Conversely, the U.S. Census Bureau in 2019 put San Antonio’s median income at $53,751.
2021 Area Median Income
|1 person||2 person||3 person||4 person||5 person||6 person|
|Source: U.S. Department of Housing and Urban Development|
How we got here
In January 2020, the Housing Commission, whose nine commissioners are a mix of five at-large community members and the four executive directors of the Housing Trust, San Antonio Housing Authority (SAHA), San Antonio Economic Development Foundation, and the VIA Metropolitan Transit, respectively, was tasked with creating a definition that functions across city and nonprofit activity and aligns with the language of affordable housing as used by HUD.
On June 23, representatives from nine nonprofits that develop and work in the sphere of affordable housing—including Habitat for Humanity of San Antonio and Alamo Community Group—presented its own definition of “affordable housing,” which largely mirrored the one the Housing Commission had crafted.
Where they differed was how they defined the lowest rungs of San Antonio’s housing needs—those making between no income and 30% of the area median income, or AMI, which is $22,230 for a family of four.
The commission’s matrix looked similar, but broke out an additional category of 0-15% AMI in the rental category. (See “Housing Commission’s Definition of Affordability” above.)
Two sides formed over whether such a delineation should exist between those making 30% AMI or less.
“I have considerable difficulty understanding why our breakout of the 0-15% was going to make it more difficult for our developers to obtain funding [for affordable housing],” said former commissioner Susan Richardson, who sat on the commission at the time, citing language from the housing policy framework that emphasized creating housing opportunities for the most vulnerable, “we already know that they’re in that 0-15%.”
Jennifer Gonzalez, executive director of Alamo Community Group, a nonprofit builder of below-market housing, offered this rebuttal.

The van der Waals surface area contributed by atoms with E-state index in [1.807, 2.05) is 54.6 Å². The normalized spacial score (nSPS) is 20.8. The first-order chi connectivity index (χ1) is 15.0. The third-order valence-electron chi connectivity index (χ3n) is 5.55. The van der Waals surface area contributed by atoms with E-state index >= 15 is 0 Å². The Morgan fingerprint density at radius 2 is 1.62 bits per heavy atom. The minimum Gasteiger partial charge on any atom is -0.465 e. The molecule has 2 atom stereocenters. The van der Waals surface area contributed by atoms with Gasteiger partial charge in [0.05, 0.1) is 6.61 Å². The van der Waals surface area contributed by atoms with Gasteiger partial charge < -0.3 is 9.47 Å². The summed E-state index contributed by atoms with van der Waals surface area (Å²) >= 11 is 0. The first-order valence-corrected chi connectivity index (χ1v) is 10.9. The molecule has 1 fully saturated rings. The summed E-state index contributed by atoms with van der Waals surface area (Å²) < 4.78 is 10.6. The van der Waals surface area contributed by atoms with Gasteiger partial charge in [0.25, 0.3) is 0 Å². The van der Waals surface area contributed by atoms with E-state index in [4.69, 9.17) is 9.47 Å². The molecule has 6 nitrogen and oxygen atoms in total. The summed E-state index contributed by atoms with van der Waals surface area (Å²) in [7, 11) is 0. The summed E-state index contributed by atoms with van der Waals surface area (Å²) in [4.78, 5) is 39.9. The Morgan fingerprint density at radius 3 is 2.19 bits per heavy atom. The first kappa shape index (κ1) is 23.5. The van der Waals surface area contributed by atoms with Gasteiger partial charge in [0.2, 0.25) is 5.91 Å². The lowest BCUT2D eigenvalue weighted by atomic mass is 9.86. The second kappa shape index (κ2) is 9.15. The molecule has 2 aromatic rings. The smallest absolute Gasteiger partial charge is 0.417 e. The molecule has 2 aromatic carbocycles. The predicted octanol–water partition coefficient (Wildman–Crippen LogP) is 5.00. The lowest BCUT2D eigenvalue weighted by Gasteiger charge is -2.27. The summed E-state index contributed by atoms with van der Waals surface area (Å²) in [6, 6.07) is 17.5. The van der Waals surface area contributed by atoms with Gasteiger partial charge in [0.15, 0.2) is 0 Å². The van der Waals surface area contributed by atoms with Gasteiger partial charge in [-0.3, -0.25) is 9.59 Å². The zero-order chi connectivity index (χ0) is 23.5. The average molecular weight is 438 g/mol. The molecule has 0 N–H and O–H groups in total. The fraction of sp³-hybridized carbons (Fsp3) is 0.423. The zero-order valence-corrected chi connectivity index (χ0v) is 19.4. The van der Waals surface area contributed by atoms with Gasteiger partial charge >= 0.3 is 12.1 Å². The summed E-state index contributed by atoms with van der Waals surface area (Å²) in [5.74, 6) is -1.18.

“Our concern is not that we will not have access to funding. We don’t exist just merely to seek out funding … we exist to provide affordable housing and supportive housing to some of the neediest families here in the San Antonio community,” Gonzalez said. “So for us it’s not the issue of being able to access (funding), or that we’re loosing some type of funding. It’s about taking away our ability to actually produce the housing you are wanting to see.”
Kristin Davila, president and executive director of Merced Housing Texas, one of the community partners, reminded the commission that this definition is not meant to prioritize funding strategies—that task is responsibility of the strategic housing plan. The definitions’ only job is to build common language to work from.
SAHA President and CEO Ed Hinojosa Jr. chimed in, advocating for the break out of a 0-15% AMI category.
“My concern is that focussing on 30% AMI as a solution is not addressing the need of those individuals (who make between no income and 15% AMI). A subcategory is necessary to capture that need.”
San Antonio native Maggie Ryan is pursuing a bachelor’s of arts in English Language and Literature/Letters at Hendrix College in Conway, Arkansas. She is interning at the Heron through Students + Startups, a program by the 80/20 Foundation that pairs undergrad students with local companies and nonprofits. She can be reached at firstname.lastname@example.org or @m_rrye on Twitter.